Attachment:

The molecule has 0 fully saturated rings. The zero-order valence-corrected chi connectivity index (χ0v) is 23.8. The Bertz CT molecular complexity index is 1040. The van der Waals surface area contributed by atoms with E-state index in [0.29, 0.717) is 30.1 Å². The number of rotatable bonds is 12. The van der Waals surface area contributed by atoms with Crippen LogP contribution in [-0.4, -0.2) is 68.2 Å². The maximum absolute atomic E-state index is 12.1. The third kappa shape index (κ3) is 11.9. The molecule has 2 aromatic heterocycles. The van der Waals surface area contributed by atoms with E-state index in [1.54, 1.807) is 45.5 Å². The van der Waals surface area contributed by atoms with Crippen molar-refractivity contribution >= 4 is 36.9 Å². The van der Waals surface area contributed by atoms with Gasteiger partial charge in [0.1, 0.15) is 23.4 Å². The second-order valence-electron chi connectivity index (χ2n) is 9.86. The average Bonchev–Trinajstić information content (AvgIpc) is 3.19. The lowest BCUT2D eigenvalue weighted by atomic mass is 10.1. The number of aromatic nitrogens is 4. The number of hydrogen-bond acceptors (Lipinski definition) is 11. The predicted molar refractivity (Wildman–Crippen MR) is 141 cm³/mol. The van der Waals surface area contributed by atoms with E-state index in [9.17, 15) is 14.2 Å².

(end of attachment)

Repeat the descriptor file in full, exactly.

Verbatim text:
The molecule has 0 fully saturated rings. The zero-order valence-corrected chi connectivity index (χ0v) is 23.8. The Bertz CT molecular complexity index is 1040. The van der Waals surface area contributed by atoms with E-state index in [0.29, 0.717) is 30.1 Å². The number of rotatable bonds is 12. The van der Waals surface area contributed by atoms with Crippen LogP contribution in [-0.4, -0.2) is 68.2 Å². The maximum absolute atomic E-state index is 12.1. The third kappa shape index (κ3) is 11.9. The molecule has 2 aromatic heterocycles. The van der Waals surface area contributed by atoms with E-state index in [1.54, 1.807) is 45.5 Å². The van der Waals surface area contributed by atoms with Crippen molar-refractivity contribution >= 4 is 36.9 Å². The van der Waals surface area contributed by atoms with Gasteiger partial charge in [0.1, 0.15) is 23.4 Å². The second-order valence-electron chi connectivity index (χ2n) is 9.86. The average Bonchev–Trinajstić information content (AvgIpc) is 3.19. The lowest BCUT2D eigenvalue weighted by atomic mass is 10.1. The number of aromatic nitrogens is 4. The number of hydrogen-bond acceptors (Lipinski definition) is 11. The predicted molar refractivity (Wildman–Crippen MR) is 141 cm³/mol. The van der Waals surface area contributed by atoms with E-state index in [9.17, 15) is 14.2 Å².